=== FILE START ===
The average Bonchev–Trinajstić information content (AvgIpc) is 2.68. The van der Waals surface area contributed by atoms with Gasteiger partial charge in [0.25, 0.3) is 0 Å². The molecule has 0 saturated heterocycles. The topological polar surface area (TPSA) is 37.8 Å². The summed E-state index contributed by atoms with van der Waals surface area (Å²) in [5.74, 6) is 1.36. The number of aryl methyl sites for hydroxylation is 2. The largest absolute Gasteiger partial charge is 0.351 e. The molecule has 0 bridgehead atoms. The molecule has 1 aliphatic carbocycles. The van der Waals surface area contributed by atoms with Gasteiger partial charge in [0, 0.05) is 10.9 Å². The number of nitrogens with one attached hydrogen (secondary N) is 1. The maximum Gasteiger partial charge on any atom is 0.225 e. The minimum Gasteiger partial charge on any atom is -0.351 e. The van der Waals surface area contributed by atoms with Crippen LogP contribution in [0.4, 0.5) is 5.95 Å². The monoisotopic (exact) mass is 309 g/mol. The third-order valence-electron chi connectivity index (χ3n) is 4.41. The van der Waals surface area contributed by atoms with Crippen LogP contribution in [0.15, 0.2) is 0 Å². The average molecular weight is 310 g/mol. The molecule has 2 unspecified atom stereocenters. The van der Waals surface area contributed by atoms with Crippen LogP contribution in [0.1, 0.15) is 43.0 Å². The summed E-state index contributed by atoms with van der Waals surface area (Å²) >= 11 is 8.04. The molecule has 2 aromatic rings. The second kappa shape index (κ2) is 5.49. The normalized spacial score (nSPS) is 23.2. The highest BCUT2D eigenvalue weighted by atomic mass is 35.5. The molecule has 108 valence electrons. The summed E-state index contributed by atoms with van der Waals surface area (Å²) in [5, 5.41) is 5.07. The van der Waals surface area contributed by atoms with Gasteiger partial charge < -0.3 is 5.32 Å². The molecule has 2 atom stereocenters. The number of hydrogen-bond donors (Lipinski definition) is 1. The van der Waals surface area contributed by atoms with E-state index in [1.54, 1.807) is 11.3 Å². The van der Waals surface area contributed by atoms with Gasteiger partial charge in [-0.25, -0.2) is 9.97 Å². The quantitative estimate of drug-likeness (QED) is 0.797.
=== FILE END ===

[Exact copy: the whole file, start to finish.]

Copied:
The average Bonchev–Trinajstić information content (AvgIpc) is 2.68. The van der Waals surface area contributed by atoms with Gasteiger partial charge in [0.25, 0.3) is 0 Å². The molecule has 0 saturated heterocycles. The topological polar surface area (TPSA) is 37.8 Å². The summed E-state index contributed by atoms with van der Waals surface area (Å²) in [5.74, 6) is 1.36. The number of aryl methyl sites for hydroxylation is 2. The largest absolute Gasteiger partial charge is 0.351 e. The molecule has 0 bridgehead atoms. The molecule has 1 aliphatic carbocycles. The van der Waals surface area contributed by atoms with Gasteiger partial charge in [0, 0.05) is 10.9 Å². The number of nitrogens with one attached hydrogen (secondary N) is 1. The maximum Gasteiger partial charge on any atom is 0.225 e. The minimum Gasteiger partial charge on any atom is -0.351 e. The van der Waals surface area contributed by atoms with Crippen LogP contribution in [0.4, 0.5) is 5.95 Å². The monoisotopic (exact) mass is 309 g/mol. The third-order valence-electron chi connectivity index (χ3n) is 4.41. The van der Waals surface area contributed by atoms with Crippen LogP contribution in [0.15, 0.2) is 0 Å². The average molecular weight is 310 g/mol. The molecule has 2 unspecified atom stereocenters. The van der Waals surface area contributed by atoms with Crippen LogP contribution in [0.1, 0.15) is 43.0 Å². The summed E-state index contributed by atoms with van der Waals surface area (Å²) >= 11 is 8.04. The molecule has 2 aromatic rings. The second kappa shape index (κ2) is 5.49. The normalized spacial score (nSPS) is 23.2. The highest BCUT2D eigenvalue weighted by atomic mass is 35.5. The molecule has 108 valence electrons. The summed E-state index contributed by atoms with van der Waals surface area (Å²) in [5, 5.41) is 5.07. The van der Waals surface area contributed by atoms with Gasteiger partial charge < -0.3 is 5.32 Å². The molecule has 2 atom stereocenters. The number of hydrogen-bond donors (Lipinski definition) is 1. The van der Waals surface area contributed by atoms with E-state index in [1.54, 1.807) is 11.3 Å². The van der Waals surface area contributed by atoms with Gasteiger partial charge in [-0.25, -0.2) is 9.97 Å². The quantitative estimate of drug-likeness (QED) is 0.797.